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Photo: Alberto Pezzali/NurPhoto via Getty Images

Uber's former chief security officer, Joe Sullivan, was charged Thursday for obstructing justice and concealing a felony for his role in attempting to cover up a 2016 hack that compromised the data of millions of Uber customers and drivers.

The big picture: The hack didn't become public until a year after it happened, prompting the company's then-new CEO, Dara Khosrowshahi, to fire Sullivan and some of his deputies for their handling of the incident.

  • Sullivan is now the second former Uber executive to face criminal charges, following self-driving technology expert Anthony Levandowski (for a separate case).

Details: The U.S. Attorney’s Office for the Northern District of California revealed the charges in a statement.

  • "Silicon Valley is not the Wild West," U.S. Attorney David Anderson said. "We will not tolerate corporate cover-ups. We will not tolerate illegal hush money payments."
  • If convicted, Sullivan faces a maximum penalty of five years in prison for the obstruction of justice charge and three years for the concealment of a felony charge.

From Uber:

"We continue to cooperate fully with the Department of Justice’s investigation. Our decision in 2017 to disclose the incident was not only the right thing to do, it embodies the principles by which we are running our business today: transparency, integrity, and accountability."
— Uber spokesperson

From Sullivan:

There is no merit to the charges against Mr. Sullivan, who is a respected cybersecurity expert and former Assistant U.S. Attorney.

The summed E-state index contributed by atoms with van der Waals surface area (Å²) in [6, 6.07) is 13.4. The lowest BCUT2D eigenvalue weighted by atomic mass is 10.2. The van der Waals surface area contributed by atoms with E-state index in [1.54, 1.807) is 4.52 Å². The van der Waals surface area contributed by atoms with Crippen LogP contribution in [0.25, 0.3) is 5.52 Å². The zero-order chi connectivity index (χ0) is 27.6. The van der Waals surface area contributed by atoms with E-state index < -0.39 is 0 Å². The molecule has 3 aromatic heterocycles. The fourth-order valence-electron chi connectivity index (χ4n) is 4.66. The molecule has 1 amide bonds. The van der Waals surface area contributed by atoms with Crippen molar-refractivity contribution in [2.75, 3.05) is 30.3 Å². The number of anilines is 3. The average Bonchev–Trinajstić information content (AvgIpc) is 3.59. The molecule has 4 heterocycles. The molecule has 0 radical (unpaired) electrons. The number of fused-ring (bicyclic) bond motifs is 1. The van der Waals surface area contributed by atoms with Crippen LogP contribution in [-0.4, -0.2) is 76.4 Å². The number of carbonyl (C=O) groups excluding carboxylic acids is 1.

This case centers on a data security investigation at Uber by a large, cross-functional team made up of some of the world’s foremost security experts, Mr. Sullivan included. If not for Mr. Sullivan’s and his team’s efforts, it’s likely that the individuals responsible for this incident never would have been identified at all. From the outset, Mr. Sullivan and his team collaborated closely with legal, communications and other relevant teams at Uber, in accordance with the company’s written policies. Those policies made clear that Uber’s legal department -- and not Mr. Sullivan or his group -- was responsible for deciding whether, and to whom, the matter should be disclosed.  
— Spokesperson for Joe Sullivan

Editor's note: The story has been updated with a statement from Uber and a Sullivan's spokesperson.

Go deeper

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President-elect Joe Biden's nominee for Secretary of State Antony Blinken spoke Tuesday at an event introducing the incoming administration's top national security officials, where he told the story of his stepfather being the only one of 900 children at his school in Poland to survive the Holocaust.

What they're saying: "At the end of the war, he made a break from a death march into the woods in Bavaria. From his hiding place, he heard a deep rumbling sound. It was a tank. But instead of the iron cross, he saw painted on its side a five pointed white star," Blinken said.

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Illustration: Aïda Amer/Axios

Back in focus: The meme stock trade.

By the numbers: GameStop finished up 19%, after a wild day that saw shares spike as much as 80%.

AT&T spins off U.S. video business via deal with TPG

Photo: AaronP/Bauer-Griffin/GC Images

AT&T is spinning off three of its video services, including its satellite TV brand DirecTV, to create a new standalone video company called New DIRECTV.

Details: The company will be jointly owned by AT&T and private-equity giant TPG. AT&T will retain a 70% stake and TPG will own 30% of the firm.